Recent court rulings in Arkansas and Arizona reaching opposite outcomes highlight the continuing controversy over state practices keeping information relating to state acquisition of drugs for use in executing prisoners secret from the public. A state trial court judge in Pulaski County, Arkansas ruled on September 19 that the Arkansas Department of Correction must disclose package inserts from the supplies of the sedative midazolam recently purchased by the state as part of its three-drug execution protocol. On September 21, a federal district court judge in Arizona denied a First Amendment challenge brought by a coalition of news organizations seeking disclosure of who supplies execution drugs to the state. In the Arkansas case, circuit court judge Judge Mackie Pierce rejected arguments by lawyers for the state that the packet inserts were shielded from disclosure under state law because disclosure of the inserts would ultimately result in the discovery of who supplied execution drugs to the state. The Arkansas ruling was the second time a state trial court had ordered the Arkansas Department of Correction to disclose packaging information about its execution drugs under the state's Freedom of Information Act and public-disclosure requirements in the Arkansas Method of Execution Act. In April, another Arkansas judge directed the state to disclose packaging information related to its supply of potassium chloride, the third drug in the execution protocol, which causes the prisoners searing pain before it stops the heart unless the prisoner has been adequately anesthetized. Also in April, the drug distributor, McKesson Medical-Surgical, Inc., sued the state in an attempt to prevent it from carrying out executions with supplies of the paralytic drug, vercuronium bromide, obtained from the company under what McKesson described as false pretenses. Assistant Attorney General Jennifer Merritt had told Judge Pierce that it was necessary to keep the package labels secret because some drug manufacturers had objected to the state’s use of their drugs in executions. In his ruling, Judge Pierce said the Arkansas legislature knew how to grant pharmaceutical companies secrecy under the state's execution law, but didn’t do so. “They know what manufacturers are. They knew what the issues were," he said. The state has appealed the April order and is seeking an emergency stay to block implementation of the current order. In the Arizona case, a group of local and national news organizations, including The Arizona Republic, Guardian News & Media, Arizona Daily Star, The Associated Press, and two local television stations had sought disclosure of the state's drug suppliers, arguing that such disclosure was essential for the integrity of the criminal justice system and to determine whether the death penalty was being carried out humanely. District court judge Grant Murray Snow wrote that while the First Amendment protects speech about the death penalty, it does not require Arizona to disclose "protected information" about the identity of its drug supplier, "to the detriment of the state's ability to carry out its constitutional, lawfully imposed criminal punishments." Last December, Judge Snow had ruled in favor of the media on a separate secrecy issue, requiring the Arizona Department of Corrections to permit media witnesses to see the entire execution, including each time drugs are administered. Media witnesses had been unable to see key portions of the botched execution of Joseph Rudolph Wood in 2014, when he was administered 15 doses of lethal-injection drugs in an execution that took nearly two hours to complete. Arizona has not carried out an execution since then and no executions are currently scheduled.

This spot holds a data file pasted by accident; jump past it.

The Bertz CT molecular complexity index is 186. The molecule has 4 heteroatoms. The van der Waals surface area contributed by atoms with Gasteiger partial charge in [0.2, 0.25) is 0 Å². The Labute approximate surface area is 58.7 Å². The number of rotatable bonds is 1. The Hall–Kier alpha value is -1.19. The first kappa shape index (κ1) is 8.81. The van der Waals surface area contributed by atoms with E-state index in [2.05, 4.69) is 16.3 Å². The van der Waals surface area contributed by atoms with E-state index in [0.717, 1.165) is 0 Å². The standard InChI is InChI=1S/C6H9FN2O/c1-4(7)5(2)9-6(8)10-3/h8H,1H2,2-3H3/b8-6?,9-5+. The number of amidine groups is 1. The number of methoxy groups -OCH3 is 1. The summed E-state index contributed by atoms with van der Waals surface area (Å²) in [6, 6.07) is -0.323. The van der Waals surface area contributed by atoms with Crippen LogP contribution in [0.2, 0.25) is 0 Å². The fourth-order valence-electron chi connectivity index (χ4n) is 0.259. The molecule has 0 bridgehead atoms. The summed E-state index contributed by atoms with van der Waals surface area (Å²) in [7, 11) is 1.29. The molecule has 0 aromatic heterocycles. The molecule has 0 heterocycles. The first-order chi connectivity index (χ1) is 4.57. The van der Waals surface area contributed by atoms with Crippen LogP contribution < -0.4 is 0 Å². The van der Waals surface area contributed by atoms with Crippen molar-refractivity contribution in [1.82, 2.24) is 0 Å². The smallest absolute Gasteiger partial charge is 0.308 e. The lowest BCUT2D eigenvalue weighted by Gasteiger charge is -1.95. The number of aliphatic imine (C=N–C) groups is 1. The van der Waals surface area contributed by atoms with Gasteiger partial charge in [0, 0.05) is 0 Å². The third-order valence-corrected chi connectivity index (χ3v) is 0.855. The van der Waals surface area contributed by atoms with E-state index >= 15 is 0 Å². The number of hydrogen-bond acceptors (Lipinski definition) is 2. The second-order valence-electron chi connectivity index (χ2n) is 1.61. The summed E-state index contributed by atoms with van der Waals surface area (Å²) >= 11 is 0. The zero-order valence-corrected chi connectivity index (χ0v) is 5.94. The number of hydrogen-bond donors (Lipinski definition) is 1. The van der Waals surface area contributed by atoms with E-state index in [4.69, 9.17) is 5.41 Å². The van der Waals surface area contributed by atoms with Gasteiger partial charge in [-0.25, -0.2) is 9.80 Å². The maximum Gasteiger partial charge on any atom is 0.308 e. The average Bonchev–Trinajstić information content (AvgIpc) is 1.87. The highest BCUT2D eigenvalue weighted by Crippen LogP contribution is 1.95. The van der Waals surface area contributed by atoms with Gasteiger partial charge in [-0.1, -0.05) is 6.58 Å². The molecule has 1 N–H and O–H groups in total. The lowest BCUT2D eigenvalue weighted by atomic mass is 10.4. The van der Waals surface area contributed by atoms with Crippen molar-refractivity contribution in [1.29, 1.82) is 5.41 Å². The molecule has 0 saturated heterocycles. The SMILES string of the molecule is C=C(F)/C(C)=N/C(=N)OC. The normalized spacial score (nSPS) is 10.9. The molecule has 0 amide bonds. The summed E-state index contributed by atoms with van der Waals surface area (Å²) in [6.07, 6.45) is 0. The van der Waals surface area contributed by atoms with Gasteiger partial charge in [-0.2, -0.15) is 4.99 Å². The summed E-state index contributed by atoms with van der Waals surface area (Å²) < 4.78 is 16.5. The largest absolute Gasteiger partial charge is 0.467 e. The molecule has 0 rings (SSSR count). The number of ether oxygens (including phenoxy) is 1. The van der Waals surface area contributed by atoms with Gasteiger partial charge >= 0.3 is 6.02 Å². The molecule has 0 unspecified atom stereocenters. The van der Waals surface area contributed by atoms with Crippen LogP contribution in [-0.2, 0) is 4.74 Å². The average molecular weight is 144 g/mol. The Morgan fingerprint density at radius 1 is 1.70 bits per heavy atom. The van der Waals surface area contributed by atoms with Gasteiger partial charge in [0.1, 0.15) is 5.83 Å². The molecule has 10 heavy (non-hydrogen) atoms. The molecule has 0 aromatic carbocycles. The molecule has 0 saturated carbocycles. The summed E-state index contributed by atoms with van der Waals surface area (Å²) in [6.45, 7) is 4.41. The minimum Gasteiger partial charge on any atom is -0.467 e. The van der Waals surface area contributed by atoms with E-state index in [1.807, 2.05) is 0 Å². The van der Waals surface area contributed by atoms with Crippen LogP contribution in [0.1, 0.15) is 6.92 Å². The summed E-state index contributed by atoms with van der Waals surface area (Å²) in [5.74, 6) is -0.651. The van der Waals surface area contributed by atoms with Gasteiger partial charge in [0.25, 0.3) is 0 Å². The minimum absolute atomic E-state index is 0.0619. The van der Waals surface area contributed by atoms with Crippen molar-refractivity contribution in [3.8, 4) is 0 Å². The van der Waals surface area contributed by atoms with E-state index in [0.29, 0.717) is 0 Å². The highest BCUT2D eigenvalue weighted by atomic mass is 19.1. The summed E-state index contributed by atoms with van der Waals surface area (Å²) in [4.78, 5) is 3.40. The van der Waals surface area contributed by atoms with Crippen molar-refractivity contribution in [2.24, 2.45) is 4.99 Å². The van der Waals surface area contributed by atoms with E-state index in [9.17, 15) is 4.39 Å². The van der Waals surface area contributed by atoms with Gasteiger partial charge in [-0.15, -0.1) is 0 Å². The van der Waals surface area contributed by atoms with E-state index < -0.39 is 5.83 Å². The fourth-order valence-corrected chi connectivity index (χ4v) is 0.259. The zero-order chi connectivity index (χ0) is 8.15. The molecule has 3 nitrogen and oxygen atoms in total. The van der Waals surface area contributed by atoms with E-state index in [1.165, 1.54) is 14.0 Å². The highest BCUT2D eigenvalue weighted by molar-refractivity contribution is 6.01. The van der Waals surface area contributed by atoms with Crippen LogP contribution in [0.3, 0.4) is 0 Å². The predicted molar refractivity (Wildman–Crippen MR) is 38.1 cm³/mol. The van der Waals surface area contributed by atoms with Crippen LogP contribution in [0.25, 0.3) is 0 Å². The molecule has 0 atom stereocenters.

Two African nations—The Gambia and Madagascar—acting in connection with the 72nd Session of the United Nations General Assembly in New York, have taken major steps committing themselves to the irreversible abolition of the death penalty. On Thursday, September 21, shortly after making his first address to the United Nations, The Gambia's President Adama Barrow signed the Second Optional Protocol to the International Covenant on Civil and Political Rights, aiming at the abolition of the death penalty at the 72nd General Assembly of the United Nations, committing his nation to death penalty abolition. For The Gambia, this is the first step in abolishing the death penalty. The small West African nation last carried out an execution in 2012, when nine prisoners were executed by firing squad. Those executions, the first in 31 years, had been widely criticized. President Barrow said that The Gambia's acceptance of the treaty shows the nation’s commitment to promote democracy and “protect lives of political activists.” Also on September 21, at a General Assembly event devoted to the treaty, Madagascar completed the ratification process by depositing the instruments of ratification with the United Nations’ General Secretary. The Gambia and Madagascar bring the total number of signed parties to 85. Madagascar, an island nation off the Southeast coast of the African continent, signed the Second Optional Protocol at the 67th U.N. General Assembly in September 2012 and abolished the death penalty by law in January 2015. The nation of 20 million has not executed anyone since 1958. The United Nations General Assembly adopted the International Covenant on Civil and Political Rights (ICCPR) and the International Covenant on Economic, Social and Cultural Rights in 1966 as part of the International Bill of Human Rights, which also includes the Universal Declaration of Human Rights (adopted in 1948). The ICCPR has two optional protocols that nations may join. The First Optional Protocol, which 116 parties have signed, created an international tribunal—the U.N. Human Rights Committee—to adjudicate complaints about human rights violations. The Second Optional Protocol, adopted in 1989, obligates its signatories to abolish the death penalty, although countries are permitted to make reservations permitting use of the death penalty for certain war crimes. Brazil, with a population of more than 209 million, is the largest nation to sign the treaty, which it ratified in 2009. China, India, and the United States, the most populous nations in the world, have not signed the treaty.